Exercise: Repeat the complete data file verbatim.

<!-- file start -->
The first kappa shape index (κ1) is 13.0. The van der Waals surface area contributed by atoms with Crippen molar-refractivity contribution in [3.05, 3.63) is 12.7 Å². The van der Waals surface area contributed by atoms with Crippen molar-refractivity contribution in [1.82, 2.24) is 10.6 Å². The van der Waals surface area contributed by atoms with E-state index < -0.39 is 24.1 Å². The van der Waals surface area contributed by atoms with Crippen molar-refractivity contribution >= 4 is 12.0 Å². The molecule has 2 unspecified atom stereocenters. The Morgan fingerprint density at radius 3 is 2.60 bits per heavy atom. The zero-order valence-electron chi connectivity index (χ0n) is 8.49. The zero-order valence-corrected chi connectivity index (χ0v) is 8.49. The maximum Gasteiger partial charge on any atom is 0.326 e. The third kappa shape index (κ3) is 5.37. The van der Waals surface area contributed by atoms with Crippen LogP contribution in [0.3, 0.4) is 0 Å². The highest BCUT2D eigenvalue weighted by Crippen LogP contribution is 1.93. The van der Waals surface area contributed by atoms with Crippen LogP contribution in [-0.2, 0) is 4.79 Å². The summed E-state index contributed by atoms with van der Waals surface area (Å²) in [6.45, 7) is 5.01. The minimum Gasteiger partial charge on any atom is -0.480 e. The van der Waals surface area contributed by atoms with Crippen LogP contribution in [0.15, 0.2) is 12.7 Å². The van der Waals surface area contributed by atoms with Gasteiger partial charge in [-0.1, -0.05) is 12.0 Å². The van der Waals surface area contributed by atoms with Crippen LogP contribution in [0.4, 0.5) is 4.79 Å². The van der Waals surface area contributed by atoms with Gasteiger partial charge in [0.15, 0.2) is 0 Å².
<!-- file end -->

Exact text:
The first kappa shape index (κ1) is 13.0. The van der Waals surface area contributed by atoms with Crippen molar-refractivity contribution in [3.05, 3.63) is 12.7 Å². The van der Waals surface area contributed by atoms with Crippen molar-refractivity contribution in [1.82, 2.24) is 10.6 Å². The van der Waals surface area contributed by atoms with E-state index < -0.39 is 24.1 Å². The van der Waals surface area contributed by atoms with Crippen molar-refractivity contribution >= 4 is 12.0 Å². The molecule has 2 unspecified atom stereocenters. The Morgan fingerprint density at radius 3 is 2.60 bits per heavy atom. The zero-order valence-electron chi connectivity index (χ0n) is 8.49. The zero-order valence-corrected chi connectivity index (χ0v) is 8.49. The maximum Gasteiger partial charge on any atom is 0.326 e. The third kappa shape index (κ3) is 5.37. The van der Waals surface area contributed by atoms with Crippen LogP contribution in [0.3, 0.4) is 0 Å². The highest BCUT2D eigenvalue weighted by Crippen LogP contribution is 1.93. The van der Waals surface area contributed by atoms with Crippen LogP contribution in [-0.2, 0) is 4.79 Å². The summed E-state index contributed by atoms with van der Waals surface area (Å²) in [6.45, 7) is 5.01. The minimum Gasteiger partial charge on any atom is -0.480 e. The van der Waals surface area contributed by atoms with Crippen LogP contribution in [0.15, 0.2) is 12.7 Å². The van der Waals surface area contributed by atoms with Gasteiger partial charge in [-0.1, -0.05) is 12.0 Å². The van der Waals surface area contributed by atoms with Crippen LogP contribution in [0.4, 0.5) is 4.79 Å². The van der Waals surface area contributed by atoms with Gasteiger partial charge in [0.15, 0.2) is 0 Å².